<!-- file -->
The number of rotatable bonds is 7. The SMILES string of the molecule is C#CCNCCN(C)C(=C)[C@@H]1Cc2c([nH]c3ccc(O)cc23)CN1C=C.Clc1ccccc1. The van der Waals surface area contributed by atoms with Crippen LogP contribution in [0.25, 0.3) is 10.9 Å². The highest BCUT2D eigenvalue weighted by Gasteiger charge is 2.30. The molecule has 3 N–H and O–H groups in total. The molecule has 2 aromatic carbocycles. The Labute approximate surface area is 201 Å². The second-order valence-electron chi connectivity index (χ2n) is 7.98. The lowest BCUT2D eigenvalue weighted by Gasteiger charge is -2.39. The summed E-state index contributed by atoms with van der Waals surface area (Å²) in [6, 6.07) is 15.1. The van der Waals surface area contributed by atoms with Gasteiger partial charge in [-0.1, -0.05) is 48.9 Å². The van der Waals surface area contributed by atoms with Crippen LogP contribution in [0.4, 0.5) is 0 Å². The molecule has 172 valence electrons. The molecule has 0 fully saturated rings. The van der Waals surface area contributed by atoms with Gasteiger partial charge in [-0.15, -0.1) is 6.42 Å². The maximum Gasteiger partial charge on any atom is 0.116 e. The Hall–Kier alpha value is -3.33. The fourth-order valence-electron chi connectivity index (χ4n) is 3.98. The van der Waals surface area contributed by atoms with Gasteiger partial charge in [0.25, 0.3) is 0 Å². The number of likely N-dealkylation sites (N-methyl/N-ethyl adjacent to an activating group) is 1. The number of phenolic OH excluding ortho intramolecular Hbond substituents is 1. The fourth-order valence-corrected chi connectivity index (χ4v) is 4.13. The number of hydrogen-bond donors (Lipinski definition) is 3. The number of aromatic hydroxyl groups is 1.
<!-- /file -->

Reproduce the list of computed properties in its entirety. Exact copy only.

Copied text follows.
The number of rotatable bonds is 7. The SMILES string of the molecule is C#CCNCCN(C)C(=C)[C@@H]1Cc2c([nH]c3ccc(O)cc23)CN1C=C.Clc1ccccc1. The van der Waals surface area contributed by atoms with Crippen LogP contribution in [0.25, 0.3) is 10.9 Å². The highest BCUT2D eigenvalue weighted by Gasteiger charge is 2.30. The molecule has 3 N–H and O–H groups in total. The molecule has 2 aromatic carbocycles. The Labute approximate surface area is 201 Å². The second-order valence-electron chi connectivity index (χ2n) is 7.98. The lowest BCUT2D eigenvalue weighted by Gasteiger charge is -2.39. The summed E-state index contributed by atoms with van der Waals surface area (Å²) in [6, 6.07) is 15.1. The van der Waals surface area contributed by atoms with Gasteiger partial charge in [-0.1, -0.05) is 48.9 Å². The van der Waals surface area contributed by atoms with Crippen LogP contribution in [0.4, 0.5) is 0 Å². The molecule has 172 valence electrons. The molecule has 0 fully saturated rings. The van der Waals surface area contributed by atoms with Gasteiger partial charge in [-0.15, -0.1) is 6.42 Å². The maximum Gasteiger partial charge on any atom is 0.116 e. The Hall–Kier alpha value is -3.33. The fourth-order valence-electron chi connectivity index (χ4n) is 3.98. The van der Waals surface area contributed by atoms with Gasteiger partial charge in [0.25, 0.3) is 0 Å². The number of likely N-dealkylation sites (N-methyl/N-ethyl adjacent to an activating group) is 1. The number of phenolic OH excluding ortho intramolecular Hbond substituents is 1. The fourth-order valence-corrected chi connectivity index (χ4v) is 4.13. The number of hydrogen-bond donors (Lipinski definition) is 3. The number of aromatic hydroxyl groups is 1.